Except when it does.
From President Bush and Prime Minister Ehud Olmert on down, the leadership of the Israeli and U.S. governments are simultaneously embracing and rebuffing last week's conclusions of the congressionally mandated Iraq Study Group, which makes Israeli-Arab peace progress a linchpin of a successful outcome in Iraq. The crux of their argument is that while it is wrong to blame the Israeli-Arab impasse for any part of the crisis in Iraq, actors in that crisis -- chief among them Iran and its allies -- are successfully using Israel as a justification for raising the stakes in Iraq.
"We do this not because we are persuaded by some linkage or another, but because it is in the U.S. national interest," David Welch, the top U.S. State Department envoy to the Middle East, said Friday of U.S. involvement in Arab-Israeli peace when he addressed the Saban Forum, an annual colloquy of U.S. and Israeli leaders.
Another Bush administration official put it more bluntly: "Palestine is not a relevant issue to Iraq, but it is an issue exploited by Iran and extremists throughout the region," the official said, speaking on condition of anonymity.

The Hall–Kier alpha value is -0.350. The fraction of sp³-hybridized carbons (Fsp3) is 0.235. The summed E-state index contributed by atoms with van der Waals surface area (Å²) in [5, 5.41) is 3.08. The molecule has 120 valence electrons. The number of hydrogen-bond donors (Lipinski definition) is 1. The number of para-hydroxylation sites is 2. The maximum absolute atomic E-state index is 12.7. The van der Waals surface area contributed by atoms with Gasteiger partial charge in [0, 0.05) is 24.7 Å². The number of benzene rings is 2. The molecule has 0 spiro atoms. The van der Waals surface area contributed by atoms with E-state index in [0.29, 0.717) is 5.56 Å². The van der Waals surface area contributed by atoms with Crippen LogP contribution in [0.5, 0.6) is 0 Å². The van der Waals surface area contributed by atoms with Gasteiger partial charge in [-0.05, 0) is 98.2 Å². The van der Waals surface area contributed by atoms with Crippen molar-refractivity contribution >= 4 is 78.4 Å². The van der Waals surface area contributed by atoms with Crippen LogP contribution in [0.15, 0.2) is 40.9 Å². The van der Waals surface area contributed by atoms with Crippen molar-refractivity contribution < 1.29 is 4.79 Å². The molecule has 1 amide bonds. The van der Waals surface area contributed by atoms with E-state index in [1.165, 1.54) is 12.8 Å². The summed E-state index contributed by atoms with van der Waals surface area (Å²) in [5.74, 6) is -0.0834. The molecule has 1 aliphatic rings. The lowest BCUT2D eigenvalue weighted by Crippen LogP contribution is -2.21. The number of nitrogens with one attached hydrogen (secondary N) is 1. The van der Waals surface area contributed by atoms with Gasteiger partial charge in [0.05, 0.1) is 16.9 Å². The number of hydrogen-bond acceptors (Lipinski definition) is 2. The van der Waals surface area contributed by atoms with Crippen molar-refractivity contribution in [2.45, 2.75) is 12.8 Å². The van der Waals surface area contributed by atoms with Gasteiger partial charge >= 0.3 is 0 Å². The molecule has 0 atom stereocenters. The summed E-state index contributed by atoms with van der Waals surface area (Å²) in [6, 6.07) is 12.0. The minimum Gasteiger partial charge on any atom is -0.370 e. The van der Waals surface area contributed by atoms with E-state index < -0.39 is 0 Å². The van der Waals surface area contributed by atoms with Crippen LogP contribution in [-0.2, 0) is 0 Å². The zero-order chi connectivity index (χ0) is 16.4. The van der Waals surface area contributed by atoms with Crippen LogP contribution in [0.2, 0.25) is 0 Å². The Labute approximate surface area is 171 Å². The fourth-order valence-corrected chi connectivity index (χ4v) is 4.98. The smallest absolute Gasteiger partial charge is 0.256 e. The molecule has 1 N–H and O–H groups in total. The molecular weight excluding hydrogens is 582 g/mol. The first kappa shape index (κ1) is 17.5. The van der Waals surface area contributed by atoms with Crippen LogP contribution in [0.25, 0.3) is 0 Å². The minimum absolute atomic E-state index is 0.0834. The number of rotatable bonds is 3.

Arab-Israeli peace talks would have a "positive, emboldening effect," the official said. "If progress among Israel and the Palestinians is manifested, then moderates throughout the region win and extremists lose."
Conversely, the official said, "We believe that a success in Iraq, a success for moderates against forces of extremism, whether secular or religious, will have a very significant impact in the region, in Syria, in Lebanon, as well as in the Israeli-Palestinian conflict."
The Bush administration has welcomed Olmert's recent overture to the Palestinians, in which he promised a release of prisoners and increased mobility, should a cease-fire hold and the Palestinians prove themselves able to present a negotiating team that renounces terrorism and recognizes Israel's existence.
Mahmoud Abbas, the relatively moderate Palestinian Authority president, has all but given up on such concessions from the Cabinet, led by the terrorist Hamas group, and has proposed new elections. Tzipi Livni, Israel's foreign minister, said at the Saban Forum that Israel and the West should encourage alternatives to the Hamas government, although she did not elaborate.